A study carried out by the J.E. Cairnes School of Business and Economics at NUI Galway has examined how fitness apps can affect the wellbeing of the user. The research specifically focused on identifying how the social features of fitness apps predict the type of passion (harmonious and obsessive) one has for physical exercise, and what the resulting positive and negative implications are for the person’s wellbeing.
To motivate people to exercise, modern physical fitness apps, such as Strava, Nike+, MyFitnessPal, RunKeeper, and Fitocracy, are gamified to provide a variety of rewards to users based on the tracking and analysis of their digital trace data e.g. the number of steps walked per day, calories burned, or average speed of a cycle or run. The market for fitness apps has exploded in recent years as people turn to self-tracking and gamification to motivate and sustain physical activity. For instance, in the United States alone, 92 million people use fitness apps contributing to a market volume of US$602.0m in 2019 (Statista 2019).
Positive and Negative Outcomes
The research found that fitness apps can lead to both positive and negative wellbeing outcomes, depending on the person’s social motivation for using the app. People who use fitness apps for reciprocation (i.e. giving support and encouragement to other exercisers), are more likely to have a harmonious passion for their exercise, and ultimately lower life stress. In contrast, people who use the app for social recognition (i.e. to receive praise and public endorsements for their exercise activities) are more likely to develop an obsessive passion for physical exercise, and suffer higher life stress in the long run.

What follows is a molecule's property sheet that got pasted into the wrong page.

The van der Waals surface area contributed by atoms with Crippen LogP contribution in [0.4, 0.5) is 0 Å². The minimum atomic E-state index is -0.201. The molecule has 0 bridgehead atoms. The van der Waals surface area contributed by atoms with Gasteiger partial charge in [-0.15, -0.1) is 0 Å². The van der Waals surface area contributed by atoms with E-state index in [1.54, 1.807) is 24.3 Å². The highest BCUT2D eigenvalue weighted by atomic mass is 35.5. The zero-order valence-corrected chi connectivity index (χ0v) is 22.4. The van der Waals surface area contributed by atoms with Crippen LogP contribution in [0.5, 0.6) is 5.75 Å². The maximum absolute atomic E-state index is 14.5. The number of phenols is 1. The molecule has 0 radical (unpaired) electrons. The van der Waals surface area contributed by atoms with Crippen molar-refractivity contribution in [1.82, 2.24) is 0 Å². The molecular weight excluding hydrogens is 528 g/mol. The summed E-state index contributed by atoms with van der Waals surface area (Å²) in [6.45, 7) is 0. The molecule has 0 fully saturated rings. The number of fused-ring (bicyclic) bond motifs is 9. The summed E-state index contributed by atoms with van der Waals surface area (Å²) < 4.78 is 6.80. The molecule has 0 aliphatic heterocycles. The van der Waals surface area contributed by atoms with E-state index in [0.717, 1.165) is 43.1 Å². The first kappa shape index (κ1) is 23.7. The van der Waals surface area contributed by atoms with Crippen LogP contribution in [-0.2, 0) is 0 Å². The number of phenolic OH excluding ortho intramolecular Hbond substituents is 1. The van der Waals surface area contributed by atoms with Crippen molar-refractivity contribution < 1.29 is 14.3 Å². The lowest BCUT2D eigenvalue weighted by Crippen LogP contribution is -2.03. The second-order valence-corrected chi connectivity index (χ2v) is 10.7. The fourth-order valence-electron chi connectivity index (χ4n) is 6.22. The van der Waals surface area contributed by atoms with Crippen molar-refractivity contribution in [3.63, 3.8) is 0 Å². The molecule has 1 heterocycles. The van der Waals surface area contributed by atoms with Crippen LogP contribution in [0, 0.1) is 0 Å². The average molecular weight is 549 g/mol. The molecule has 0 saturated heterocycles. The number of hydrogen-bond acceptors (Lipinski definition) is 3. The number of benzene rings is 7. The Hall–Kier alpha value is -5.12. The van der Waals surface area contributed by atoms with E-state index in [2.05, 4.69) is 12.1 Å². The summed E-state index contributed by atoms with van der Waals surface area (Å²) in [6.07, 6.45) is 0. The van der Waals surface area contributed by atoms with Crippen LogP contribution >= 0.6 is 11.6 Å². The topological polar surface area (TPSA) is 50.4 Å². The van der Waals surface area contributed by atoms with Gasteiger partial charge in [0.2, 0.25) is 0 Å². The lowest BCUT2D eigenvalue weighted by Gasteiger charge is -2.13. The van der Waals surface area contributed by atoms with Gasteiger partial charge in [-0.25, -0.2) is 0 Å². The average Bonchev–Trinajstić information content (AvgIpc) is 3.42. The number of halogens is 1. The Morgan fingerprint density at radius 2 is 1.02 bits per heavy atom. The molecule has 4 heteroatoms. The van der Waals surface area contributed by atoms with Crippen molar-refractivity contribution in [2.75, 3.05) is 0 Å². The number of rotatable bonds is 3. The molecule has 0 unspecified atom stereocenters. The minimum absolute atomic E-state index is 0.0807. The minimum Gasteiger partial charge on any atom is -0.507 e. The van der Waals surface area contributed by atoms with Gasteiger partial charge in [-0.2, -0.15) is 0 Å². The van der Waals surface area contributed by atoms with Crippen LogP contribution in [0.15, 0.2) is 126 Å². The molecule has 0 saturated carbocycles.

Lead author of the study, Dr Eoin Whelan, Senior Lecturer in Business Information Systems, J.E. Cairnes School of Business and Economics at NUI Galway, said: “The majority of exercisers are now using digital technology to track and share their workout data in order to support their fitness goals. But these fitness apps can be a double-edged sword. Our study suggests fitness sharing apps can certainly help seed and sustain exercise routines, but there is a danger that some users may develop obsessive tendencies, which need to be avoided. Fitness app social features which promote self-recognition, such as posting only positive workout data or photos, can be linked to maladaptive perceptions of exercise and burnout in the long run. In contrast, fitness app social features which promote reciprocation, such as giving support and commenting on colleagues’ activities, are likely to lead to adaptive outcomes.”
The study also flags to employers the risks and responsibilities of giving employees free fitness apps and incorporating fitness apps as part of employee wellness programmes. “Our results shed light on the dark side of fitness app engagement in that they may indirectly lead to greater burnout. If the organisation supports fitness app use among employees, they should also be responsible for ensuring the employee maintains control over their exercise patterns. One possible solution could be for the organisation to monitor the exercise log files of employees and assess these for signals of exercise obsession.” says Dr Whelan.
A copy of the full study, published in the journal Information Technology & People, is available on request. The research was based on 272 people involved in cardio-intense physical activity. It was authored by Dr Whelan with Trevor Clohessy, Department of Business Information Systems, Galway-Mayo Institute of Technology.